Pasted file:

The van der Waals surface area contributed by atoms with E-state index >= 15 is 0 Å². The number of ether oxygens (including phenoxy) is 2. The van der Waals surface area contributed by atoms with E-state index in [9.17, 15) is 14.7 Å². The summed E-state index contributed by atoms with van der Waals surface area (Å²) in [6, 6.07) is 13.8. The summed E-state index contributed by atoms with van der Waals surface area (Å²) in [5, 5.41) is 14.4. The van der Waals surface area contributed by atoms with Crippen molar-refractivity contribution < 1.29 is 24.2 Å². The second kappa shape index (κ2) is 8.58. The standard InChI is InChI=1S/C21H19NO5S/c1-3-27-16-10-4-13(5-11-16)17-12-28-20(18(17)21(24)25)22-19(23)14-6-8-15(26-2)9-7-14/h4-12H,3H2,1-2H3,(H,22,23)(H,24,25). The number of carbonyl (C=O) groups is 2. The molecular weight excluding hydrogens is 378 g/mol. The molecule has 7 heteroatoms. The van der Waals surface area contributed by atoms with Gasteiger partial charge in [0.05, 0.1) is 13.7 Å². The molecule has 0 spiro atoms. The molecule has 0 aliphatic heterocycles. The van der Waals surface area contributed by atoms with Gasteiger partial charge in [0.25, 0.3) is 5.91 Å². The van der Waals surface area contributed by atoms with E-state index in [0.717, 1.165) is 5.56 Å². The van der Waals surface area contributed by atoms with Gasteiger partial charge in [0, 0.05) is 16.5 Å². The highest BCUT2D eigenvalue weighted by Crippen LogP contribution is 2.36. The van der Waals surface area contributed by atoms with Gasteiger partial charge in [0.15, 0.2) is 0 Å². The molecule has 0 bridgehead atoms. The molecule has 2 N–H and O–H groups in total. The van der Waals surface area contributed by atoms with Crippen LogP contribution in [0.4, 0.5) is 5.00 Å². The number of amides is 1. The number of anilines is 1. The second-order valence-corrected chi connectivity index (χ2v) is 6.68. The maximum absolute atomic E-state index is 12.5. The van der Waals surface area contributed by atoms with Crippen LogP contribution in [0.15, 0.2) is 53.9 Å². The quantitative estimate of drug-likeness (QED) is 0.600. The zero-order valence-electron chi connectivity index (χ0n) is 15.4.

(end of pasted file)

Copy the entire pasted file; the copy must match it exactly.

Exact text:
The van der Waals surface area contributed by atoms with E-state index >= 15 is 0 Å². The number of ether oxygens (including phenoxy) is 2. The van der Waals surface area contributed by atoms with E-state index in [9.17, 15) is 14.7 Å². The summed E-state index contributed by atoms with van der Waals surface area (Å²) in [6, 6.07) is 13.8. The summed E-state index contributed by atoms with van der Waals surface area (Å²) in [5, 5.41) is 14.4. The van der Waals surface area contributed by atoms with Crippen molar-refractivity contribution < 1.29 is 24.2 Å². The second kappa shape index (κ2) is 8.58. The standard InChI is InChI=1S/C21H19NO5S/c1-3-27-16-10-4-13(5-11-16)17-12-28-20(18(17)21(24)25)22-19(23)14-6-8-15(26-2)9-7-14/h4-12H,3H2,1-2H3,(H,22,23)(H,24,25). The number of carbonyl (C=O) groups is 2. The molecular weight excluding hydrogens is 378 g/mol. The molecule has 7 heteroatoms. The van der Waals surface area contributed by atoms with Gasteiger partial charge in [0.05, 0.1) is 13.7 Å². The molecule has 0 spiro atoms. The molecule has 0 aliphatic heterocycles. The van der Waals surface area contributed by atoms with Gasteiger partial charge in [0.25, 0.3) is 5.91 Å². The van der Waals surface area contributed by atoms with E-state index in [0.717, 1.165) is 5.56 Å². The van der Waals surface area contributed by atoms with Gasteiger partial charge in [0, 0.05) is 16.5 Å². The highest BCUT2D eigenvalue weighted by Crippen LogP contribution is 2.36. The van der Waals surface area contributed by atoms with Gasteiger partial charge in [0.15, 0.2) is 0 Å². The molecule has 0 bridgehead atoms. The molecule has 2 N–H and O–H groups in total. The van der Waals surface area contributed by atoms with Crippen LogP contribution in [0.4, 0.5) is 5.00 Å². The number of amides is 1. The number of anilines is 1. The second-order valence-corrected chi connectivity index (χ2v) is 6.68. The maximum absolute atomic E-state index is 12.5. The van der Waals surface area contributed by atoms with Crippen LogP contribution in [0.15, 0.2) is 53.9 Å². The quantitative estimate of drug-likeness (QED) is 0.600. The zero-order valence-electron chi connectivity index (χ0n) is 15.4.